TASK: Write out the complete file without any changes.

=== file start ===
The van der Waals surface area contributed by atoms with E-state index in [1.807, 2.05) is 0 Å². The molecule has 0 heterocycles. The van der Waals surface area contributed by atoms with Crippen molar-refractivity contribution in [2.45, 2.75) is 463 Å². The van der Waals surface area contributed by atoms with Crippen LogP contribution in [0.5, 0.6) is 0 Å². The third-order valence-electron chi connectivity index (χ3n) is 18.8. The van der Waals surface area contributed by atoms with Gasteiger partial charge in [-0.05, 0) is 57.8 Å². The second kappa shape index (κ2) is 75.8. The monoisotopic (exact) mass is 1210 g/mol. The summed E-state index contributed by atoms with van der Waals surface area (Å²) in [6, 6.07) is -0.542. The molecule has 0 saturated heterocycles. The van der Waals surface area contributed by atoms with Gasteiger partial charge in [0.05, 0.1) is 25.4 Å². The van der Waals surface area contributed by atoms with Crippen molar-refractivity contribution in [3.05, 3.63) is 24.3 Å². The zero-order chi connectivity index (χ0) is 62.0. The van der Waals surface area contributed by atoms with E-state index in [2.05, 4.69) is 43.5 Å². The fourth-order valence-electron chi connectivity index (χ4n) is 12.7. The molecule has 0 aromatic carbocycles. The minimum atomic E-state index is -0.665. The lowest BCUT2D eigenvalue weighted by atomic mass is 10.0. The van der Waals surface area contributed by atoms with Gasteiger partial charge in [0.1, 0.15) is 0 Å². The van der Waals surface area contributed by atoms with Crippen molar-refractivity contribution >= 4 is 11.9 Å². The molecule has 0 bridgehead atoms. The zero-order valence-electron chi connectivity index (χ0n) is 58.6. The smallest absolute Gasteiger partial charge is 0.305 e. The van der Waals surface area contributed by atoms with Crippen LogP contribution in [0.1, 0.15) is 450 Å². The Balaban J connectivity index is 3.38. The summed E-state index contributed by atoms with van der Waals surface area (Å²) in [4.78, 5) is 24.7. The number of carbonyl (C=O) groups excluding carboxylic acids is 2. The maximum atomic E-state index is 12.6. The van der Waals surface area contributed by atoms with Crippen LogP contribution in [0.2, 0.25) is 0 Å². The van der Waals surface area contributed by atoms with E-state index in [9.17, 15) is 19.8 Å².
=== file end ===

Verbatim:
The van der Waals surface area contributed by atoms with E-state index in [1.807, 2.05) is 0 Å². The molecule has 0 heterocycles. The van der Waals surface area contributed by atoms with Crippen molar-refractivity contribution in [2.45, 2.75) is 463 Å². The van der Waals surface area contributed by atoms with Crippen LogP contribution in [0.5, 0.6) is 0 Å². The third-order valence-electron chi connectivity index (χ3n) is 18.8. The van der Waals surface area contributed by atoms with Gasteiger partial charge in [-0.05, 0) is 57.8 Å². The second kappa shape index (κ2) is 75.8. The monoisotopic (exact) mass is 1210 g/mol. The summed E-state index contributed by atoms with van der Waals surface area (Å²) in [6, 6.07) is -0.542. The molecule has 0 saturated heterocycles. The van der Waals surface area contributed by atoms with Gasteiger partial charge in [0.05, 0.1) is 25.4 Å². The van der Waals surface area contributed by atoms with Crippen molar-refractivity contribution in [3.05, 3.63) is 24.3 Å². The zero-order chi connectivity index (χ0) is 62.0. The van der Waals surface area contributed by atoms with E-state index in [2.05, 4.69) is 43.5 Å². The fourth-order valence-electron chi connectivity index (χ4n) is 12.7. The molecule has 0 aromatic carbocycles. The minimum atomic E-state index is -0.665. The lowest BCUT2D eigenvalue weighted by atomic mass is 10.0. The van der Waals surface area contributed by atoms with Gasteiger partial charge in [0.1, 0.15) is 0 Å². The van der Waals surface area contributed by atoms with Crippen molar-refractivity contribution >= 4 is 11.9 Å². The molecule has 0 bridgehead atoms. The zero-order valence-electron chi connectivity index (χ0n) is 58.6. The smallest absolute Gasteiger partial charge is 0.305 e. The van der Waals surface area contributed by atoms with Crippen LogP contribution in [0.1, 0.15) is 450 Å². The Balaban J connectivity index is 3.38. The summed E-state index contributed by atoms with van der Waals surface area (Å²) in [4.78, 5) is 24.7. The number of carbonyl (C=O) groups excluding carboxylic acids is 2. The maximum atomic E-state index is 12.6. The van der Waals surface area contributed by atoms with Crippen LogP contribution in [0.2, 0.25) is 0 Å². The van der Waals surface area contributed by atoms with E-state index in [9.17, 15) is 19.8 Å².